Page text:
Climate change and the Spryfield fire

Forest fires in Nova Scotia are rare. Forest fires in Nova Scotia in spring are practically unheard of. So why are they happening now and what do we do about it?

Last year, in June, a forest fire burned 6,000 acres in the Porters Lake area, destroying two houses. It was at the time referred to as the largest fire in Nova Scotia in 30 years (although I'm having trouble confirming that last detail).

This year, during the last week of April, a fire stretched over an apparently much larger area--- total acreage for the burned area has yet to be given, but the fire spread from behind the Spryfield Lions Rink all the way to Fergesons Cove, over 20 kilometres away.

Forest fires in Nova Scotia are rare. Forest fires in Nova Scotia in spring are practically unheard of.

I've pulled up some historic weather data from Environment Canada, for Halifax. From 1977 to 2000, the average daily high temperature for April was 8.4 degrees. On average, only 9.6 days of April see temperatures reach above 10 degrees, and just 0.2 days see temperatures above 20 degrees-- almost statistically irrelevant.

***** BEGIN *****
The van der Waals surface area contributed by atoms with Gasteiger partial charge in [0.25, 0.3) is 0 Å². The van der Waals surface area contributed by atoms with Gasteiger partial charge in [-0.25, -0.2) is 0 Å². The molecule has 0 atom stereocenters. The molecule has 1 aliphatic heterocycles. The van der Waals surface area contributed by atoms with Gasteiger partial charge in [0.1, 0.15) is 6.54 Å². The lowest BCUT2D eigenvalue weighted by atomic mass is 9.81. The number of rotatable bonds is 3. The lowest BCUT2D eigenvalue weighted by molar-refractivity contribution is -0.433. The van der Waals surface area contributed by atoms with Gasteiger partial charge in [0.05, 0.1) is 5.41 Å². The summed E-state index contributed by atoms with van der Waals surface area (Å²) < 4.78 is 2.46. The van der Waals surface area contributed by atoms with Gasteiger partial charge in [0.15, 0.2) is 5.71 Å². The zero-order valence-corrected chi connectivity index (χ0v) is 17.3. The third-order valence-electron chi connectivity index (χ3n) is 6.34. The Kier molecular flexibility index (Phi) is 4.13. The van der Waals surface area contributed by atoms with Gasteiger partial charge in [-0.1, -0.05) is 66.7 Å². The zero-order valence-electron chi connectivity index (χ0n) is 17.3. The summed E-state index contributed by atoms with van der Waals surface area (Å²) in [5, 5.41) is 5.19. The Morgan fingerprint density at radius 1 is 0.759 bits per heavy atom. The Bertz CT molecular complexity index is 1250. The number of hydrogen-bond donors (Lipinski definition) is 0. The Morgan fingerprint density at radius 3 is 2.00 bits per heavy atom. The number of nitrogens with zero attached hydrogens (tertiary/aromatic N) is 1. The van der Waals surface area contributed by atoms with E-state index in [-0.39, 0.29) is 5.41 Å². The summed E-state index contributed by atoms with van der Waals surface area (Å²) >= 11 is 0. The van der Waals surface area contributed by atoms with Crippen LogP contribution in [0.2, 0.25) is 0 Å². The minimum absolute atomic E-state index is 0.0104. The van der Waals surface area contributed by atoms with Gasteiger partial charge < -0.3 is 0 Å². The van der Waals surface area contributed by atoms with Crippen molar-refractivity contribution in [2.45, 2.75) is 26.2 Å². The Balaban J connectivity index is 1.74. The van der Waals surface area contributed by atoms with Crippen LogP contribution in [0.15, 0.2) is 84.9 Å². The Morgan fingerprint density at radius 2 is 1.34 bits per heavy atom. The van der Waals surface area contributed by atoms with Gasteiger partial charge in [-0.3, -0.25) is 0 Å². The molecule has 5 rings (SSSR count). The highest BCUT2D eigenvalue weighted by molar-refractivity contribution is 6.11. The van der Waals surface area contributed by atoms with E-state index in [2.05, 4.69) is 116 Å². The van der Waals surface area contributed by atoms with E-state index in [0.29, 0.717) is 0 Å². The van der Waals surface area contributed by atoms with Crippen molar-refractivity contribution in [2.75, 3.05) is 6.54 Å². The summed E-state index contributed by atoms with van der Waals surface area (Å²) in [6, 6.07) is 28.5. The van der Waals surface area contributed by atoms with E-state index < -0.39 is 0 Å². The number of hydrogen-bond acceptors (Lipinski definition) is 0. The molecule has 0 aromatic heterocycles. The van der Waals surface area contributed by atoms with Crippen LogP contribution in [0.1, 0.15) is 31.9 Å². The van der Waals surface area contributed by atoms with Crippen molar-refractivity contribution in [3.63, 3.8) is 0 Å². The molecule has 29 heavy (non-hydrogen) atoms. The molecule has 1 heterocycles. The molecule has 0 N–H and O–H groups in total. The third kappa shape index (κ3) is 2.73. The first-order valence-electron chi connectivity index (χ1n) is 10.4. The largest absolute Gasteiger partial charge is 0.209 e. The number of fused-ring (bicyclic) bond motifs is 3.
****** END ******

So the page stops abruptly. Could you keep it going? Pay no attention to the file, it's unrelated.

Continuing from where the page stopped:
Since 2000, we've seen the following high temperatures:

2001 Average high: 7.2; extreme high: 18.2
2002 Average high: 7.9; extreme high: 14.5
2003 Average high: 8.0; extreme high: 21.8
2004 Average high: 9.1; extreme high: 26.3
2005 Average high: 10.0; extreme high: 20.1
2006 Average high: 10.1; extreme high: 18.4
2007 Average high: 7.9; extreme high: 23.7
2008 Average high: 11.3; extreme high: 18.7
2009 Average high: 10.7; extreme high: 29.5

I stress that we can not attribute any particular weather event, or any particular fire, to climate change. But modelling for global warming suggests that our springs will become significantly warmer, and the trends for the past decade bear that out. We can also expect drier springs, but the data are more erratic in that regard, at least so far-- this year total rainfall for April was slightly more than usual, but it was clustered in just two major rain events, and was followed by an extended dry spell and record warm temperatures.

So, while we can't say positively that either the Porters Lake or the Spryfield fires were the direct result of climate change, we can say with much certainty that the frequency of warmer and drier springs is increasing because of climate change, and with that increasing frequency of warm, dry springs, we should expect more forest fires.

We can also expect, throughout the year, more storms. Like Hurricane Juan, these storms will fall many trees, which will become fuel for future fires.

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